Every now and again I get an email or a message from people I know and even from strangers telling me they’ve followed Nicky for X years and follow this blog and offer me  kind and compassionate words and I do not know why, but I am always surprised. Shocked even. It’s really nice to know people do listen. People do care. While I started this blog as self-therapy, most of the time I don’t think anyone will read it. I know it sounds strange, but that’s how it is. Then again, this probably has to do with the fact that I’ve kept a diary since I was 12, so this is just an extension of what I’ve been doing for 40 years. When I was a teenager, I was extremely shy. I always think that was my saving grace and an amazing trait to have at that age becauseRead More →

For many years to come we survived on donated bandages or, worse, washed and re-used bandages. It’s heartbreaking for everyone to see my son not only suffering but deteriorating before our very eyes.  The death of my child changed me in ways I cannot ever explain nor express the monumental importance of. When you hear a bereaved mom mention the name of their child in heaven, just listen. I will continue to fight, just as all parents on this journey do. We will fight on all levels, with all the love we can muster, because our children deserve our best. Sometimes I wonder if my tiredness is not strictly physical but mental as well. Can anyone feel tired because their mind is? Post Views: 1,388Read More →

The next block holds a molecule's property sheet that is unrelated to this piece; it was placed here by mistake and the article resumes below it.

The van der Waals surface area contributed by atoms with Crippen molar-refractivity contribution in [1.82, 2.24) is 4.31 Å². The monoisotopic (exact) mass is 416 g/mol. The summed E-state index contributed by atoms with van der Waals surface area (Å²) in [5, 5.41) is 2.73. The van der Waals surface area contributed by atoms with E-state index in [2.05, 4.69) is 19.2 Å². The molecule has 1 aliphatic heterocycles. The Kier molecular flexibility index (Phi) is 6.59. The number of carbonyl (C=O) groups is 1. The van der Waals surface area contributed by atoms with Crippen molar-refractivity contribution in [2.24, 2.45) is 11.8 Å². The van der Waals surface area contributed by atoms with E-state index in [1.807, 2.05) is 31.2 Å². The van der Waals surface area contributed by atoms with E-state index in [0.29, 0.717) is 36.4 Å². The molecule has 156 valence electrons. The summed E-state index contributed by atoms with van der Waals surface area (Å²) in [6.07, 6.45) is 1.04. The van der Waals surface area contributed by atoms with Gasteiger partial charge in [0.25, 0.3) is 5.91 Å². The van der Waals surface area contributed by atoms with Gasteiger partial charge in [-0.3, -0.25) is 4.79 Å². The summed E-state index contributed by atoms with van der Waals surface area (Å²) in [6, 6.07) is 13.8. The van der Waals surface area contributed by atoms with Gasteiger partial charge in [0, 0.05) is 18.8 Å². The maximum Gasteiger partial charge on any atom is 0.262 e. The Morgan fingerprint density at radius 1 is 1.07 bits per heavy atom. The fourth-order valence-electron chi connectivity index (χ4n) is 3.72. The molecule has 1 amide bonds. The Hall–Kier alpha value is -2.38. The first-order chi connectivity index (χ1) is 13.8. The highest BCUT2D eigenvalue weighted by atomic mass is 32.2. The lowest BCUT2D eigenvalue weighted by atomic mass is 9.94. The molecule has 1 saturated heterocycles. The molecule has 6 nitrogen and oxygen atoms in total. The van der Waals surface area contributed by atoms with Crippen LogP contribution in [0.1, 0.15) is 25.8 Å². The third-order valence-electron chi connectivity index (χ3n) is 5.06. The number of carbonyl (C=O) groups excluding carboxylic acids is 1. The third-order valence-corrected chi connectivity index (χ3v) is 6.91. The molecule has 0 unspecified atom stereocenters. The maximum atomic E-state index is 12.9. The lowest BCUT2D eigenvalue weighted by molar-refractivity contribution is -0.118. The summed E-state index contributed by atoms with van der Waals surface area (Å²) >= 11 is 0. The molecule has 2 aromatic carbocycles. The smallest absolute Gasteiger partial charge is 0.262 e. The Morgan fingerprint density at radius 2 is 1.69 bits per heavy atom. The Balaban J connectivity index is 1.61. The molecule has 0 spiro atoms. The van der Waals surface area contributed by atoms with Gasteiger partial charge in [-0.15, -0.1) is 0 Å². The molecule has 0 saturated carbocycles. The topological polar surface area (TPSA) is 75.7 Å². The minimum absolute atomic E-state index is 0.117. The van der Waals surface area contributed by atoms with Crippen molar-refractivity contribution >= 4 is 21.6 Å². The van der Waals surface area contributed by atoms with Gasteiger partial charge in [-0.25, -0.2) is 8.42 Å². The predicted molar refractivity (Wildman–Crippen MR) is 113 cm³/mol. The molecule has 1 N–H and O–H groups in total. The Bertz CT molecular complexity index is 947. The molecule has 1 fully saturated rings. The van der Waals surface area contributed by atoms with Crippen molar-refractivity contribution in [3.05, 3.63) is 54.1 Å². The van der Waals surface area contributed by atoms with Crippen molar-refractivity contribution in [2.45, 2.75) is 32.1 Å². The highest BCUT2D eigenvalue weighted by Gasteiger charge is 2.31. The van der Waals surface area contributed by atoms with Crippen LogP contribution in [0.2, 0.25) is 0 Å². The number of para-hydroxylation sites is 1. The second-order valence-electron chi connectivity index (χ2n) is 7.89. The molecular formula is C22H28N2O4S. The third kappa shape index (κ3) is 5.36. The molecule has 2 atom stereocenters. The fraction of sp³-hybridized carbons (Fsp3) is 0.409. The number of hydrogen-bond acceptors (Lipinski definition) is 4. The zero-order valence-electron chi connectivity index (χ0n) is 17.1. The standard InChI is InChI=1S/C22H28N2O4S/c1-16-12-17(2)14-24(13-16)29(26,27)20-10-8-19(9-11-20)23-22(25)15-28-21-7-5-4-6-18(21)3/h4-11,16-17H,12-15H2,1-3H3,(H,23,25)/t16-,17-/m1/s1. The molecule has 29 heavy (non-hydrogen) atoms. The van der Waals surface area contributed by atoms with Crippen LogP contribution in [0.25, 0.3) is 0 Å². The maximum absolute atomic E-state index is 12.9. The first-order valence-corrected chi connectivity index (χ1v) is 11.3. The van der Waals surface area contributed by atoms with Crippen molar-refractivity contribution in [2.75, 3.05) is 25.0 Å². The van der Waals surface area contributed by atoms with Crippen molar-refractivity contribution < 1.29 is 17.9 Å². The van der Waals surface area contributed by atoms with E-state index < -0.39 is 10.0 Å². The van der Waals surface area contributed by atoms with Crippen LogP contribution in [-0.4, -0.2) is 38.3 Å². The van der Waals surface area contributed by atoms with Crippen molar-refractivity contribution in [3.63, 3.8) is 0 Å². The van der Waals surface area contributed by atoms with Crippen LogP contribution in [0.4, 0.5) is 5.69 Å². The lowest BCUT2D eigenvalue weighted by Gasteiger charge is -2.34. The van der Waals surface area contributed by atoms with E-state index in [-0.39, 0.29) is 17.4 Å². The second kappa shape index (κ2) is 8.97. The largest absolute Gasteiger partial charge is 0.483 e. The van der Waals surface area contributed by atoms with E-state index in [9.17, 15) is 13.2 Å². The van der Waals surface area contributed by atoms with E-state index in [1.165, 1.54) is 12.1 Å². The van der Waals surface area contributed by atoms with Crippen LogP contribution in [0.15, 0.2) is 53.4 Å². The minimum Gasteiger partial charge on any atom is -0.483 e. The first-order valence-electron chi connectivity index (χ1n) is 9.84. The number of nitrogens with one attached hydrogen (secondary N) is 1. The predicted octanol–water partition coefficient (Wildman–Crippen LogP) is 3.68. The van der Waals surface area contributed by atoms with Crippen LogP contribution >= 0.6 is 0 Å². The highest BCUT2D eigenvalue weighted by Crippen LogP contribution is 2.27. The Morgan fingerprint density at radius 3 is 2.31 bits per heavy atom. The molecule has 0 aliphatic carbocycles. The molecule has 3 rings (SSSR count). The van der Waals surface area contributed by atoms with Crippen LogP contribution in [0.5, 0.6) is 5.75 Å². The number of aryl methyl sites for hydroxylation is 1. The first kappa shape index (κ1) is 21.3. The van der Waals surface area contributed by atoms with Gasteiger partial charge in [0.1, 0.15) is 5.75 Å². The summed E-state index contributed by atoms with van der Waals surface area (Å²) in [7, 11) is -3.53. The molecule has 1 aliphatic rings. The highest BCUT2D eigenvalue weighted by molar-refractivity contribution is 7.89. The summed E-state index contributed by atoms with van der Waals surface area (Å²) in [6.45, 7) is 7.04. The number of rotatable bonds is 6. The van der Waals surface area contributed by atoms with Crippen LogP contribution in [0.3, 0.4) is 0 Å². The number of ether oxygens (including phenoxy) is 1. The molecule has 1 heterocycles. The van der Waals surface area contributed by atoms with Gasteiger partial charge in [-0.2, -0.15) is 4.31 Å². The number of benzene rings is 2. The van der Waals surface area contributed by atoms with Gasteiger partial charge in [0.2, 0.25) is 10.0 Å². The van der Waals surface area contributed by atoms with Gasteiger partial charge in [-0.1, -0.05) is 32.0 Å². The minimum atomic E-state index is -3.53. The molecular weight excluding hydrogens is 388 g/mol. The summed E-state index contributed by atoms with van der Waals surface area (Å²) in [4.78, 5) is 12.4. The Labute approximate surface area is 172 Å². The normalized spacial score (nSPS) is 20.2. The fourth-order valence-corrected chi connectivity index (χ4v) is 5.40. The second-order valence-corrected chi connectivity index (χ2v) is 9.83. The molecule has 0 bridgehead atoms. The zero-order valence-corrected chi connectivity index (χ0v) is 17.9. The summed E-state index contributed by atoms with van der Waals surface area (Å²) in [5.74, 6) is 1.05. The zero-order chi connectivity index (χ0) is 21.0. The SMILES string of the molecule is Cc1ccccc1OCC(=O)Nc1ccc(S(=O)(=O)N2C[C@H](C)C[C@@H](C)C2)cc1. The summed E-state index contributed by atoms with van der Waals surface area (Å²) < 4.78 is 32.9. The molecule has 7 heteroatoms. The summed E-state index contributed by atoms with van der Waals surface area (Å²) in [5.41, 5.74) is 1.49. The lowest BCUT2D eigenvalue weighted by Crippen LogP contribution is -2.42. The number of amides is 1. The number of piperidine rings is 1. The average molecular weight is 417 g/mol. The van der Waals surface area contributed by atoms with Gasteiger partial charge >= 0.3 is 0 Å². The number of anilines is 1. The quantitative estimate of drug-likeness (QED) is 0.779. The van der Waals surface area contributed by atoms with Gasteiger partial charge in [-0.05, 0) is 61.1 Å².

Sometimes explaining EB and/or my life it’s exhausting. People that truly ought to know better, surprise me with their selfishness, with their eagerness to let me know “they have it bad too”, even though, when the chips are down, they wouldn’t trade their life nor their child with mine in a million years. It’s called empathy. It’s called listening, TRULY listening without feeling the need to compare or feel the need to put your 2c in. It’s sad when people that go through the trouble of asking me about my life don’t really want to listen, they only ask to make conversation and try to relate, even though that can’t possibly be done, unless you have a kid with RDEB as well. Yes, it’s hard to work full time and needing to leave work to pick up your teenagers from school. Guess what? I used to work full time and then IRead More →